Wednesday, December 21, 2011

Pop Pop Poppity Pop: Obedience by Will Lavender

A good popcorn book is one that is entertaining but easy...something that doesn't require a ton of cognitive energy but is still engaging.  Most mysteries and thrillers fall easily into this category for me-books that I read when my brain is already busy with meetings, paperwork, lesson plans, and grading.  Obedience by Will Lavender falls into this category, but just barely.  It's not exactly the "thinking man's" thriller, but it's convoluted storyline at times made me break a little sweat.

Given the complicated plot and the fact that I've only had half a cup of coffee so far this morning, I'll use the Goodreads summary:
When the students in Winchester University’s Logic and Reasoning 204 arrive for their first day of class, they are greeted not with a syllabus or texts, but with a startling assignment from Professor Williams: Find a hypothetical missing girl named Polly. If after being given a series of clues and details the class has not found her before the end of the term in six weeks, she will be murdered.
At first the students are as intrigued by the premise of their puzzle as they are wary of the strange and slightly creepy Professor Williams. But as they delve deeper into the mystery, they begin to wonder: Is the Polly story simply a logic exercise, designed to teach them rational thinking skills, or could it be something more sinister and dangerous?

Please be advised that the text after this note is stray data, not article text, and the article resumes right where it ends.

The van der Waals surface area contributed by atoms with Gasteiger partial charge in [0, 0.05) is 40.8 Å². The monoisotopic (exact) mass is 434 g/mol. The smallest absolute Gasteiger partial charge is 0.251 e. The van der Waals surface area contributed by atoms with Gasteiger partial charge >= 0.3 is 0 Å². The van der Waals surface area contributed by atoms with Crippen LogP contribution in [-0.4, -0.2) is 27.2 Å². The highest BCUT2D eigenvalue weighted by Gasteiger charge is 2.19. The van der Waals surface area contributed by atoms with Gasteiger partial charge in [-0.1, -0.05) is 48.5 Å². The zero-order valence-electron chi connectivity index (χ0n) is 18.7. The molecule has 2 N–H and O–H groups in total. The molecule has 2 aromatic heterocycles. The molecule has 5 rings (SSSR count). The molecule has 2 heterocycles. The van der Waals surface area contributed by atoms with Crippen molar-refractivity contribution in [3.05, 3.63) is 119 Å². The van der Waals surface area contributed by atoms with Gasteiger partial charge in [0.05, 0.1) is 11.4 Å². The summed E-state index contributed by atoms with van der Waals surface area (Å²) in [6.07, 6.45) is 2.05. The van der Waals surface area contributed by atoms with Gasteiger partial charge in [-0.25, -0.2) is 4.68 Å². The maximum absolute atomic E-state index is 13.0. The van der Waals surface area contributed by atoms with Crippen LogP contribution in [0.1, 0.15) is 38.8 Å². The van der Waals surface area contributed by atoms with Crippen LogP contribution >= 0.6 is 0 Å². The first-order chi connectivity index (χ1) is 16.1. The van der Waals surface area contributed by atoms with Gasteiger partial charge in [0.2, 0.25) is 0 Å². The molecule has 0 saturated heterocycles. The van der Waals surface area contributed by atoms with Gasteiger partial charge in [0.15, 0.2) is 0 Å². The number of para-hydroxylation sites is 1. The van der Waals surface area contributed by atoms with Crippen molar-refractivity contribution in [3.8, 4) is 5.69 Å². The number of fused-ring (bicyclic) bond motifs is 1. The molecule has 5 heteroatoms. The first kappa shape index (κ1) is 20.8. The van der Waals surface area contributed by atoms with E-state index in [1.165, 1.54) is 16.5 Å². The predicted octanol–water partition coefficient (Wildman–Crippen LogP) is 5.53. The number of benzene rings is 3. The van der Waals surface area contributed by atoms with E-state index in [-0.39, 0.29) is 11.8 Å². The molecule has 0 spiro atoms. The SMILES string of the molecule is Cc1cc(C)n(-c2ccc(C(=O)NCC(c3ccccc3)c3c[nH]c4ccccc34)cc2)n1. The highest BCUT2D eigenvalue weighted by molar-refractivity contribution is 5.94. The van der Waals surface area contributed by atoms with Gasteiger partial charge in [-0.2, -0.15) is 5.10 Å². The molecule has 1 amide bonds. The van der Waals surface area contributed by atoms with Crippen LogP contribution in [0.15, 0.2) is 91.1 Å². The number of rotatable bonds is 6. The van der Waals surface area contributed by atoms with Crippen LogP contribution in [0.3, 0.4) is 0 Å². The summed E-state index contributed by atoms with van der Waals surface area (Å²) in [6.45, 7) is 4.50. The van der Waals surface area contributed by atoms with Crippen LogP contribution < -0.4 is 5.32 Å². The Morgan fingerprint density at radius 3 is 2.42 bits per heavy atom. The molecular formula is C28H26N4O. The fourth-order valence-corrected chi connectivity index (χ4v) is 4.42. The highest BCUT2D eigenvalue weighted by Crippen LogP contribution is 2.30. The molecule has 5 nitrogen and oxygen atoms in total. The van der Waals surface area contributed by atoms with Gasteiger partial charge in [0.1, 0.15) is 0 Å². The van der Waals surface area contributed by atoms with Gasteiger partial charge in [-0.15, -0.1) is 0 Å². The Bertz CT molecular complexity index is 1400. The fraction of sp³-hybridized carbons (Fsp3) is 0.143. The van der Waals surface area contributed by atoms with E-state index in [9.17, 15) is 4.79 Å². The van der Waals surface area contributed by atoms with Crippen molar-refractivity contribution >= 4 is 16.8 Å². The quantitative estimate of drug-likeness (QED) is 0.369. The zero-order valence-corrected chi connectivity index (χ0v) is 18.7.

The mystery soon takes over the lives of three students as they find disturbing connections between Polly and themselves. Characters that were supposedly fictitious begin to emerge in reality. Soon, the boundary between the classroom assignment and the real world becomes blurred—and the students wonder if it is their own lives they are being asked to save.

As first novels go, this one is fairly well written, especially for the genre.  The characters feel like real people, and the way that the mystery unfolds creates a pretty creepy, obsessive feeling in the reader (at least, in this reader).  Given the number of thrillers I've read it's hard to find a plot that really keeps me guessing, but I didn't have this one figured out til close to the end, and not because the author pulls one of those deus-ex-machina maneuvers that tick me off.  I actually thought several times while reading the book that it would make a good movie, the kind that people leave the theater shaking their heads over because they feel like they just went on a mindbending ride.  If you are looking for a not-too-mindless popcorn book, this is definitely a decent choice.

Saturday, December 17, 2011

What If?

This weekend during youth group at church, my youth played a game where everyone writes a question on a piece of paper, then we crumple them up into balls and have a "snowball" fight.  Everyone reads their question aloud and answers it.  Some of the questions are silly, but some of the questions really cause the person to think, and can start some great discussions.  Here is the question that struck me Sunday morning-"If you could kill someone with the power of your mind, and no one would know, would you do it?"